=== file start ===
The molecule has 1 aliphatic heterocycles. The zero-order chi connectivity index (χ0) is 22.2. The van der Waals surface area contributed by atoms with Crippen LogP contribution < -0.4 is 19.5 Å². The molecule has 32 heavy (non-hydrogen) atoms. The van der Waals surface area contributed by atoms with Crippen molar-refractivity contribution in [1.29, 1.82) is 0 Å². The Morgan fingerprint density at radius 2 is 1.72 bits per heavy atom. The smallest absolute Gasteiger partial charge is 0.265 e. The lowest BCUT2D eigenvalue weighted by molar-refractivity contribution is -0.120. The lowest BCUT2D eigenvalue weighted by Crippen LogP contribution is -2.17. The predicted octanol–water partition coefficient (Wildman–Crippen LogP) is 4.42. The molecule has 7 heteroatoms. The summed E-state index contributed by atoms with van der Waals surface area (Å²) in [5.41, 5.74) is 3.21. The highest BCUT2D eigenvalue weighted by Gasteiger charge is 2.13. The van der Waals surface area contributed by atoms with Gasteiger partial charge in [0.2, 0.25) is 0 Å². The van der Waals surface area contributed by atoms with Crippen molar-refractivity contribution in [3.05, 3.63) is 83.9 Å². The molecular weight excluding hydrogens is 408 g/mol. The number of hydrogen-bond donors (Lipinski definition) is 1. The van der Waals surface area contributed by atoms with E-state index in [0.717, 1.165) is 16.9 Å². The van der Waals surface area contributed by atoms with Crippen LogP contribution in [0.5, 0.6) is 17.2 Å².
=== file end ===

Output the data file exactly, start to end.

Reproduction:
The molecule has 1 aliphatic heterocycles. The zero-order chi connectivity index (χ0) is 22.2. The van der Waals surface area contributed by atoms with Crippen LogP contribution < -0.4 is 19.5 Å². The molecule has 32 heavy (non-hydrogen) atoms. The van der Waals surface area contributed by atoms with Crippen molar-refractivity contribution in [1.29, 1.82) is 0 Å². The Morgan fingerprint density at radius 2 is 1.72 bits per heavy atom. The smallest absolute Gasteiger partial charge is 0.265 e. The lowest BCUT2D eigenvalue weighted by molar-refractivity contribution is -0.120. The lowest BCUT2D eigenvalue weighted by Crippen LogP contribution is -2.17. The predicted octanol–water partition coefficient (Wildman–Crippen LogP) is 4.42. The molecule has 7 heteroatoms. The summed E-state index contributed by atoms with van der Waals surface area (Å²) in [5.41, 5.74) is 3.21. The highest BCUT2D eigenvalue weighted by Gasteiger charge is 2.13. The van der Waals surface area contributed by atoms with Gasteiger partial charge in [0.2, 0.25) is 0 Å². The van der Waals surface area contributed by atoms with Crippen molar-refractivity contribution in [3.05, 3.63) is 83.9 Å². The molecular weight excluding hydrogens is 408 g/mol. The number of hydrogen-bond donors (Lipinski definition) is 1. The van der Waals surface area contributed by atoms with E-state index in [0.717, 1.165) is 16.9 Å². The van der Waals surface area contributed by atoms with Crippen LogP contribution in [0.5, 0.6) is 17.2 Å².